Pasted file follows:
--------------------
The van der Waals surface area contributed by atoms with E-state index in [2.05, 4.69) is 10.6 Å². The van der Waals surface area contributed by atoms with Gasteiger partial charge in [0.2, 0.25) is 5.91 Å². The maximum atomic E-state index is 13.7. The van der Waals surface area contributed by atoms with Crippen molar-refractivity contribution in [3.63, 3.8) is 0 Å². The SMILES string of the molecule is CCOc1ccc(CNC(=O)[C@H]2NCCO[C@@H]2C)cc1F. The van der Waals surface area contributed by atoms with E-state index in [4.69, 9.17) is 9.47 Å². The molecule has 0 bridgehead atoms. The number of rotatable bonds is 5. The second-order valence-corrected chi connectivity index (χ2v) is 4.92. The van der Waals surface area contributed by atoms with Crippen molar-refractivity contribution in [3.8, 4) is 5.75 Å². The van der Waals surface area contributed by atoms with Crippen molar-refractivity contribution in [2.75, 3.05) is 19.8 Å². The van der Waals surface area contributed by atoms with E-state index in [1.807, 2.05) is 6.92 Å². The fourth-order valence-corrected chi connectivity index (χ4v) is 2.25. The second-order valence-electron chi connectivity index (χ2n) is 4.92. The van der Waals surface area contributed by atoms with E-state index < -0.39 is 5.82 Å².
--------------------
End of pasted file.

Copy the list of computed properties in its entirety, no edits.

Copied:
The van der Waals surface area contributed by atoms with E-state index in [2.05, 4.69) is 10.6 Å². The van der Waals surface area contributed by atoms with Gasteiger partial charge in [0.2, 0.25) is 5.91 Å². The maximum atomic E-state index is 13.7. The van der Waals surface area contributed by atoms with Crippen molar-refractivity contribution in [3.63, 3.8) is 0 Å². The SMILES string of the molecule is CCOc1ccc(CNC(=O)[C@H]2NCCO[C@@H]2C)cc1F. The van der Waals surface area contributed by atoms with E-state index in [4.69, 9.17) is 9.47 Å². The molecule has 0 bridgehead atoms. The number of rotatable bonds is 5. The second-order valence-corrected chi connectivity index (χ2v) is 4.92. The van der Waals surface area contributed by atoms with Crippen molar-refractivity contribution in [3.8, 4) is 5.75 Å². The van der Waals surface area contributed by atoms with Crippen molar-refractivity contribution in [2.75, 3.05) is 19.8 Å². The van der Waals surface area contributed by atoms with E-state index in [1.807, 2.05) is 6.92 Å². The fourth-order valence-corrected chi connectivity index (χ4v) is 2.25. The second-order valence-electron chi connectivity index (χ2n) is 4.92. The van der Waals surface area contributed by atoms with E-state index < -0.39 is 5.82 Å².